I am never surprised by the power of Anne Rivers Siddons. She weaves words in a way that only a handful of lushly visual southern novelists can. Pat Conroy can. Some of the south’s young contemporary writers do it too.
But Siddons has a special affinity for helping readers experience the joy of language. She builds searing images with such elegance that the impact comes as an aftershock.
Take this description of an alligator.
The narrator of her novel Low Country passes through Alligator Alley in a canoe on a creek on a South Carolina barrier island, unnerved as she has been since childhood by the predatory reptiles. She knows alligators seldom attack humans, do not go after things larger than themselves and have poor peripheral vision.
“Still, they make the hair on my nape and arms rise and something deep within me goes into an ancient and feral crouch. They are simply such sinister, implacable things, knobbed and armored like dragons out of nightmares, seemingly formed of mud and stone and obsidian and malachite, the color of stagnant water, the color of muddy death.”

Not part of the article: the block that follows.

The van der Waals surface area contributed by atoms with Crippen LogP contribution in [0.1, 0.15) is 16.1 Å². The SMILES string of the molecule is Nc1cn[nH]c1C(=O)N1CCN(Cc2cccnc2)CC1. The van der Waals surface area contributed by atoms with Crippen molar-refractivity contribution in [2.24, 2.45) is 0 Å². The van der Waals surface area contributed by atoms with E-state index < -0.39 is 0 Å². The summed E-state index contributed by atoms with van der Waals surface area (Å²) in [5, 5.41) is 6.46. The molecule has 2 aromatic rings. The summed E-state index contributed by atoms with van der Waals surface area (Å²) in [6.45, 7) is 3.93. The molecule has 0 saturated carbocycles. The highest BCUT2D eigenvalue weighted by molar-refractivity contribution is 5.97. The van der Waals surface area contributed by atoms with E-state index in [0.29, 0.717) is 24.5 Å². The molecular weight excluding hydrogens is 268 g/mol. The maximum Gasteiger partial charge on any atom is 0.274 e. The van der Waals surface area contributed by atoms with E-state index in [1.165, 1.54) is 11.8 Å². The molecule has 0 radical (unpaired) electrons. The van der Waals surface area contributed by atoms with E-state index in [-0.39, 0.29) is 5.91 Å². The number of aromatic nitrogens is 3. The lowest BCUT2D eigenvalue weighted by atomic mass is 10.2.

Pat Conroy has said Siddons “has never written a sentence that did not have music in it.” The alligator description is such a great example and a powerful lesson in how to write.
Photo: Creative Commons, Dawn on Flickr